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National Science Foundation

NSF 07-43, Benchmarks of NSF Innovation

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By attaching strands of "antisense" DNA to nanometer-scale gold particles, NSF-funded scientists at Northwestern University have significantly enhanced the strands' ability to suppress the production of proteins that cause cancer.

Antisense DNA, a kind of molecular mirror image of ordinary DNA, can be tailored to disrupt the production of specific protein molecules in the cell. Researchers have long believed that antisense DNA could be more eff ective than conventional drugs at fighting cancer and other diseases with a genetic basis, but the strands tend to break down in biological systems.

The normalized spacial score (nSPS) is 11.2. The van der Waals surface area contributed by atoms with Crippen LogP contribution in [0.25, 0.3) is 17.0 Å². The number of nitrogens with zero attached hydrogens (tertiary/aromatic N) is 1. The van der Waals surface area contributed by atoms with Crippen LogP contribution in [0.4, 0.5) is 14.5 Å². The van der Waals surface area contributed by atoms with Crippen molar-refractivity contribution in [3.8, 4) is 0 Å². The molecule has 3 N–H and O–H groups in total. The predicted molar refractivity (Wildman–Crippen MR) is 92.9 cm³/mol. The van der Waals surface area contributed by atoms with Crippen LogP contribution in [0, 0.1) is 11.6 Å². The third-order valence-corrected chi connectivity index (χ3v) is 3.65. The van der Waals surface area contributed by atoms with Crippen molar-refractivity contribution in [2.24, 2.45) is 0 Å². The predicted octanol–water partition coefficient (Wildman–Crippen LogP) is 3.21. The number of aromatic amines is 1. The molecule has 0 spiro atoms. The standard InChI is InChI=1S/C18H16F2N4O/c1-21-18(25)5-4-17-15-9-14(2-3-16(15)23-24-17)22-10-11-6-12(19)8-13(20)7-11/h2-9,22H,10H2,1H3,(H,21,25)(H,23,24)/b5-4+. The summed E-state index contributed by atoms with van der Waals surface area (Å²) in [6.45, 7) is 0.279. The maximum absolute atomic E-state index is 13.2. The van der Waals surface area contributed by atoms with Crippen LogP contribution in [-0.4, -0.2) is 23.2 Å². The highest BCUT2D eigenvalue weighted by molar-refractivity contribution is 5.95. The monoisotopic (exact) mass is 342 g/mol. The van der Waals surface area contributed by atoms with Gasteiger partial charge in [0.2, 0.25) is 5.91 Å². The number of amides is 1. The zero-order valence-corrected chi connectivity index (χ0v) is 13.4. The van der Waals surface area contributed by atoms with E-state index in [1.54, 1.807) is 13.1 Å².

Now, the Northwestern group has shown that attaching antisense DNA strands to the surface of gold nanoparticles makes the strands both more stable and more effective in their protein-suppression role.

illustration of antisense DNA

Researchers have significantly enhanced "antisense" DNA's ability to suppress the production of proteins that cause cancer by attaching it to nanometer-scale gold particles. The DNA strands (purple) then
sequester RNA molecules (red) before they have the chance to result in disease-causing proteins.

Credit: F. Tsuyohiko, N. Rosi, and D. Giljohann, Northwestern Univ.

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